How Did You Make It?

thThe Barnes and Noble I currently sit offers little comfort my from the muscle aches and pains I endure.  Literally, some days wrench my life with true exhaustion.  While I am not some fanatic guided by overbearing and miserable thoughts, my wonder of the hereafter often cruise through my brain on such days.  The basic question is similar to those who probably sit around me, “If there is indeed an afterlife, is it really any better? Does the sum of your days condemn one to an afterlife of pain and anguish or does a merciful God await one’s soul near life’s end?”

Would that merciful God appreciate all the deaths from Ireland’s Catholic/Protestant wars, the anguish Catholic Priests caused during sexual scandals, the genocide of Hitler, Rwanda, suicide bombers, fake evangelical television preachers and the like? Would God allow politicians utilizing demagoguery to pervert the very nature of kindness and love a wonderfully filled heaven with incense and mirth? Would God call me, the most vile of humans, to live at all?

Philosopher Samuel Scheffler doesn’t believe in a traditional afterlife — that is, he doesn’t think that a spirit or soul survives the body’s physical death. Profoundly, his thought is that we have a profound effect on those who live beyond us, that many of the things we now regard as worth doing would no longer seem to us worth doing. And by living beyond us, we are ensured for moments, maybe even years, that our spirit lives on.

The Rev. Gabriel Salguero suggests we as people have learned to live together, despite difference and despite our cultural backgrounds. This means that acts performed over the centuries in the name of faith (i.e., God) will become washed away. A right relationship with God here on earth, and also in eternity. So we’re going to see people from across the geographic spectrum, and across the racial/cultural spectrum, and we’ll all be one.

I am not sure if either of those perspectives would comfort any of those whom surround. Most would certainly follow those often chimed words, “Everyone wants to go to heaven – just not today!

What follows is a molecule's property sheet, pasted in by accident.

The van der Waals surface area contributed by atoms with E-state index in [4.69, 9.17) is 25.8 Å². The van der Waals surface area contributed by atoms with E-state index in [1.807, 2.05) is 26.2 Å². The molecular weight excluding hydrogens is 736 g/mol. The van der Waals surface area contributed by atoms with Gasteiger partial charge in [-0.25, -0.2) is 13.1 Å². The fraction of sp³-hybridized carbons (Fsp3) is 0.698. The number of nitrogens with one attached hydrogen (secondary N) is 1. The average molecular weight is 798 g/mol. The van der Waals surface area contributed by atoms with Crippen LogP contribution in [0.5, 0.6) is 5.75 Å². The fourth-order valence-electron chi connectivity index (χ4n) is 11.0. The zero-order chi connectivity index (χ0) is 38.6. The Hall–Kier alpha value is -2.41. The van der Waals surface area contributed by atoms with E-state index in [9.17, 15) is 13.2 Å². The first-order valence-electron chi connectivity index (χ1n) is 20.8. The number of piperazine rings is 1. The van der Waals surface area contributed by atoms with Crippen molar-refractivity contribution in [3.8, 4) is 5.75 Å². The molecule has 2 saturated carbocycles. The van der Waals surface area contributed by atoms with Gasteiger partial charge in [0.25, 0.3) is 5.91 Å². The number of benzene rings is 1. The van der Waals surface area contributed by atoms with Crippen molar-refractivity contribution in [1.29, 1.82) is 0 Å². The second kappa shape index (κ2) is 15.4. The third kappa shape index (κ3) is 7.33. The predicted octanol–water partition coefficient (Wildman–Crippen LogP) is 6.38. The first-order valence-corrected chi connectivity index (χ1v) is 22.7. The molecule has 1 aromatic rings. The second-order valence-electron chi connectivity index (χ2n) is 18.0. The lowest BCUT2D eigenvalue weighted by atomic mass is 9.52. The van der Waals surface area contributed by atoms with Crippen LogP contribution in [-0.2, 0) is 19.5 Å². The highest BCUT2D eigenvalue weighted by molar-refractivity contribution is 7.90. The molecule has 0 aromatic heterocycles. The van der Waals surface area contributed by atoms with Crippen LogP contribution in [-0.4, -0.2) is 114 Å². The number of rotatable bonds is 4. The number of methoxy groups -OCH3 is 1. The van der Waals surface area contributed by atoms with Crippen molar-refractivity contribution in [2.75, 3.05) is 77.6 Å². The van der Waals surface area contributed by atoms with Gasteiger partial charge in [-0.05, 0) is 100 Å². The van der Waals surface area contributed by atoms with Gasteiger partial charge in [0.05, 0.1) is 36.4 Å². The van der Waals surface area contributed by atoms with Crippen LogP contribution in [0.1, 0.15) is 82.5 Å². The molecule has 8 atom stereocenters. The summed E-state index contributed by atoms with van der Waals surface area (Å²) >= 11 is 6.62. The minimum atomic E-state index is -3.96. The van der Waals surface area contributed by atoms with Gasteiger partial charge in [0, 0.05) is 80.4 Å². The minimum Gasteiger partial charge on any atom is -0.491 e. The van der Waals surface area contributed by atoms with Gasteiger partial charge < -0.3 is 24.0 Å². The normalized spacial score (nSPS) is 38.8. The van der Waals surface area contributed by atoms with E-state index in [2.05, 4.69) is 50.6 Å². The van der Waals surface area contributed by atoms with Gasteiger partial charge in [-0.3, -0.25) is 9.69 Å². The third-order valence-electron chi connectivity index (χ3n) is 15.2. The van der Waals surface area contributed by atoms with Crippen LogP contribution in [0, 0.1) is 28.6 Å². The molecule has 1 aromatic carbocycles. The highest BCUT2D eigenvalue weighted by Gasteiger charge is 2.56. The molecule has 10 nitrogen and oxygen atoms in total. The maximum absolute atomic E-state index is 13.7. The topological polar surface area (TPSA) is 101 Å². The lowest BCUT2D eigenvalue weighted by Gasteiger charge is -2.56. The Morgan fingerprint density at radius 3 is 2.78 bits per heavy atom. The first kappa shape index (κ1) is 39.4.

Truthfully speaking, here and now, I know exactly where I will end after my days close.  How I know will be set for another writing.  But being Buddhist, I believe what God really wants all of us to do is to develop and invest in the right relationships. For some, that may be through the Christian faith. For others Muslim. And others, leading a wonderfully beautiful atheist life. I believe any right relationship established here lasts throughout eternity.

I am befuddled by those who despise such an earth as elitism or socialism. Yet, almost to a word, that’s almost how they perceive God’s view of heaven.

But being a Buddhist, what if we built heaven now? What if we built our heaven here? What if we built a world where there’s no concept of power or money. The hungry eat, the thirsty drink, no iPhone APP, nothing to kill or hate, no one to rape or abuse. No one to politicize. No wars. No unnecessary death.  All receive healthcare. All are cared?

Buddhists believe that there is a deeper, more complete understanding of reality than the one we think of and participate in every day. Having partially seen part of the next world, I can say our bodies may die, but our minds will live. Like a river running through several countries, we continually pass through one boundary into another. That river never changes.

I suggest we life heaven now.  As Kevin Spacey quotes in the movie K-Pax:

Even your Buddha and your Christ had quite a different vision, but nobody’s paid much attention to them, not even the Buddhists or the Christians. You humans. Sometimes its hard to imagine how you’ve made it this far.”

How did you make it this far?



Categories: About Love, Faith & Doubt, Religion

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1 reply

  1. I personally think that is what Jesus meant by the Kingdom of Heaven, the state of living now with the intent to invest in relationships with others that allow each to live a gratified existence. The common thread running through most religions is “The Way”, just expressed differently, but each is asking that we regard others with the same conditions as we regard ourselves.

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